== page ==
Steve Jobs was famous for his insane attention to detail. The fonts had just to be right. The hinges on a MacBook needed to provide just the right amount of stiffness. The color of the original iMac had to be just the right blue (in case you’re wondering — it’s bondi-blue; named after the famous blue waters at Bondi Beach in Sydney, Australia).
There is something truly magical about using a product which has received so much attention for detail. These are the products we fall in love with. Apple’s dominance in nearly all the markets it competes in, is the logical consequence of their behavior.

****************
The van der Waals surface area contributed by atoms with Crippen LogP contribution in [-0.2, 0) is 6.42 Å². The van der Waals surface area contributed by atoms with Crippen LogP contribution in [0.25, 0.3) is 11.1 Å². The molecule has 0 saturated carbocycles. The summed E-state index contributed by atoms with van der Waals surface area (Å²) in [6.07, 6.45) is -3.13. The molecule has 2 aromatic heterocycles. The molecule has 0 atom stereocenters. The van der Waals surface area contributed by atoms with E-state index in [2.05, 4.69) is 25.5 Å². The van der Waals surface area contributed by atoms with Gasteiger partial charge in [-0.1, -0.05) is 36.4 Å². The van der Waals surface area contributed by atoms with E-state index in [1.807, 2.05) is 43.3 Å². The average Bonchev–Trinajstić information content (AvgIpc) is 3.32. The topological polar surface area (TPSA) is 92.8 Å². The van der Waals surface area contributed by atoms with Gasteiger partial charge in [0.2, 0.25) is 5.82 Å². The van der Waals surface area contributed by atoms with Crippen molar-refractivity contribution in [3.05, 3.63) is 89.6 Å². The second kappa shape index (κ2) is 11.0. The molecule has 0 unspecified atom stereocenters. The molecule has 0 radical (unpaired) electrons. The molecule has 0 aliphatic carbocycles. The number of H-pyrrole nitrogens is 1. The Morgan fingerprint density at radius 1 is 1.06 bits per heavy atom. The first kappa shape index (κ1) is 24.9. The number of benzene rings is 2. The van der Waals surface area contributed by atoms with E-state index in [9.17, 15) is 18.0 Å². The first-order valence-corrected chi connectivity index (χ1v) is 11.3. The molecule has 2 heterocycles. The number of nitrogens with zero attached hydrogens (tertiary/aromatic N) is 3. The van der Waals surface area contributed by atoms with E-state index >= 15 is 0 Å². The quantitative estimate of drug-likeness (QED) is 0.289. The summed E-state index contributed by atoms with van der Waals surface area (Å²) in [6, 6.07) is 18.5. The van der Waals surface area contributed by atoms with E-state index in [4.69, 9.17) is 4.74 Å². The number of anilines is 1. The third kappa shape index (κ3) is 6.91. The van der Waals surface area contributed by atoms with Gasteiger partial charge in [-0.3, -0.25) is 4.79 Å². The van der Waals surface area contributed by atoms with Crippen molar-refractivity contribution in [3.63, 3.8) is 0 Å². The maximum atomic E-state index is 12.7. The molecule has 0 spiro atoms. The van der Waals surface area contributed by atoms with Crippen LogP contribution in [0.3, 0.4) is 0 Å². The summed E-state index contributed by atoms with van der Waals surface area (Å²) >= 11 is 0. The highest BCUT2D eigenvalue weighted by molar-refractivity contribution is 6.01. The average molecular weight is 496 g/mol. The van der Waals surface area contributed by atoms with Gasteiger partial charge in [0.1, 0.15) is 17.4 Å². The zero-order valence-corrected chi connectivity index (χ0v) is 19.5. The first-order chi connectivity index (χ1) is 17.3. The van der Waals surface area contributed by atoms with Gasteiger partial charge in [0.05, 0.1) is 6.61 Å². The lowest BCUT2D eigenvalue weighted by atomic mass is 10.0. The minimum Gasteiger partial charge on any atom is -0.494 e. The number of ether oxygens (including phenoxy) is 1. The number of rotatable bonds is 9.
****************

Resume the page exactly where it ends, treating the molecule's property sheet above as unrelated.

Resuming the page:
Today I finally got around watching the full 90 minutes of Steve Jobs’ January 30th, 1984 first public unveiling of the Macintosh (you can watch it here). It’s mesmerizing. Steve Jobs does an absolutely incredible job at it — it’s truly a work of art.
The actual scene where Steve pulls Macintosh out of a bag, switches it on and lets Macintosh run a demo, I must have seen 50 times by now — it’s widely shared. And all this time I missed an incredible detail:
In one of the shots, Macintosh is showing a photo of Steve Jobs in MacPaint the title of the image is “Real Artists Ship”:
This is how you create a legacy: You sweat every single little detail. And create wonder and astonishment 30 years after you released your art to the world.